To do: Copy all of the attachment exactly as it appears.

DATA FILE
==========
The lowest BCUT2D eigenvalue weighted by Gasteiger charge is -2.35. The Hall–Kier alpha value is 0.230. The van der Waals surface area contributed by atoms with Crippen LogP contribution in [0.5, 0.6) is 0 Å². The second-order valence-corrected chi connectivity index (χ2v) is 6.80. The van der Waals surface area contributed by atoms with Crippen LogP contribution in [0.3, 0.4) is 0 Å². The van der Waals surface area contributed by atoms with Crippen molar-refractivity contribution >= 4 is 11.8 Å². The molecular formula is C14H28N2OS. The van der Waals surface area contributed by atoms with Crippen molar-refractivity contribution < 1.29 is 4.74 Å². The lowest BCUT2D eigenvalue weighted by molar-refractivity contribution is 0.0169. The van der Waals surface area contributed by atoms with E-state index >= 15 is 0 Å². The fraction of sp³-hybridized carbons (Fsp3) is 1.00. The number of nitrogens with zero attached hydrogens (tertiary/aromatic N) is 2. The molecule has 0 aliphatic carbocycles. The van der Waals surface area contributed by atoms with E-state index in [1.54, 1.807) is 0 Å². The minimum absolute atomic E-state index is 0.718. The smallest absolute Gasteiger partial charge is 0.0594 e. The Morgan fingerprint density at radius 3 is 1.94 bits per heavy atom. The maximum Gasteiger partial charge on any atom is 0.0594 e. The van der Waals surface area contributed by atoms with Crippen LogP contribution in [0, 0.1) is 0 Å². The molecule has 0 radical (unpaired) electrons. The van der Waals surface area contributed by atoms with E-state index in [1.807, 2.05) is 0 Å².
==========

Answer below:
The lowest BCUT2D eigenvalue weighted by Gasteiger charge is -2.35. The Hall–Kier alpha value is 0.230. The van der Waals surface area contributed by atoms with Crippen LogP contribution in [0.5, 0.6) is 0 Å². The second-order valence-corrected chi connectivity index (χ2v) is 6.80. The van der Waals surface area contributed by atoms with Crippen LogP contribution in [0.3, 0.4) is 0 Å². The van der Waals surface area contributed by atoms with Crippen molar-refractivity contribution >= 4 is 11.8 Å². The molecular formula is C14H28N2OS. The van der Waals surface area contributed by atoms with Crippen molar-refractivity contribution < 1.29 is 4.74 Å². The lowest BCUT2D eigenvalue weighted by molar-refractivity contribution is 0.0169. The van der Waals surface area contributed by atoms with E-state index >= 15 is 0 Å². The fraction of sp³-hybridized carbons (Fsp3) is 1.00. The number of nitrogens with zero attached hydrogens (tertiary/aromatic N) is 2. The molecule has 0 aliphatic carbocycles. The van der Waals surface area contributed by atoms with E-state index in [1.54, 1.807) is 0 Å². The minimum absolute atomic E-state index is 0.718. The smallest absolute Gasteiger partial charge is 0.0594 e. The Morgan fingerprint density at radius 3 is 1.94 bits per heavy atom. The maximum Gasteiger partial charge on any atom is 0.0594 e. The van der Waals surface area contributed by atoms with Crippen LogP contribution in [0, 0.1) is 0 Å². The molecule has 0 radical (unpaired) electrons. The van der Waals surface area contributed by atoms with E-state index in [1.807, 2.05) is 0 Å².